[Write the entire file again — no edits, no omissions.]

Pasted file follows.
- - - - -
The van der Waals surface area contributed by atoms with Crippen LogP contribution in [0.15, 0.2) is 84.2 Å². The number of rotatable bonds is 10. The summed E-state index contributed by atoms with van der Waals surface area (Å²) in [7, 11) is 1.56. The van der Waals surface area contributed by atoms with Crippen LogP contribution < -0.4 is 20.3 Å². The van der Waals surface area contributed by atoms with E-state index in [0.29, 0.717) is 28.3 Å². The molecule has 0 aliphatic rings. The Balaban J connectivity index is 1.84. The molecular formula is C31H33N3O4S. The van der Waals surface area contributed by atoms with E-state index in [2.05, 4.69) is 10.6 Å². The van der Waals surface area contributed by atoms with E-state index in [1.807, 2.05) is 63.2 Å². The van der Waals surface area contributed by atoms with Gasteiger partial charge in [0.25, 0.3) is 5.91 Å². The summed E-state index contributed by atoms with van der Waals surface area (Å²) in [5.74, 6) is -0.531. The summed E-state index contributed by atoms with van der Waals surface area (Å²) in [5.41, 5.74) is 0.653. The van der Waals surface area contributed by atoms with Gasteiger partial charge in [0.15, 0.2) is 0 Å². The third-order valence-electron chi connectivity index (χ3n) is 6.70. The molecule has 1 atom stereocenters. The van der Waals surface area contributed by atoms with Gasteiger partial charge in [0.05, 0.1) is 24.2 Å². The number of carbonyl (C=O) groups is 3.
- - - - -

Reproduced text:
The van der Waals surface area contributed by atoms with Crippen LogP contribution in [0.15, 0.2) is 84.2 Å². The number of rotatable bonds is 10. The summed E-state index contributed by atoms with van der Waals surface area (Å²) in [7, 11) is 1.56. The van der Waals surface area contributed by atoms with Crippen LogP contribution < -0.4 is 20.3 Å². The van der Waals surface area contributed by atoms with E-state index in [0.29, 0.717) is 28.3 Å². The molecule has 0 aliphatic rings. The Balaban J connectivity index is 1.84. The molecular formula is C31H33N3O4S. The van der Waals surface area contributed by atoms with E-state index in [2.05, 4.69) is 10.6 Å². The van der Waals surface area contributed by atoms with E-state index in [1.807, 2.05) is 63.2 Å². The van der Waals surface area contributed by atoms with Gasteiger partial charge in [0.25, 0.3) is 5.91 Å². The summed E-state index contributed by atoms with van der Waals surface area (Å²) in [5.74, 6) is -0.531. The summed E-state index contributed by atoms with van der Waals surface area (Å²) in [5.41, 5.74) is 0.653. The van der Waals surface area contributed by atoms with Gasteiger partial charge in [0.15, 0.2) is 0 Å². The third-order valence-electron chi connectivity index (χ3n) is 6.70. The molecule has 1 atom stereocenters. The van der Waals surface area contributed by atoms with Gasteiger partial charge in [0.05, 0.1) is 24.2 Å². The number of carbonyl (C=O) groups is 3.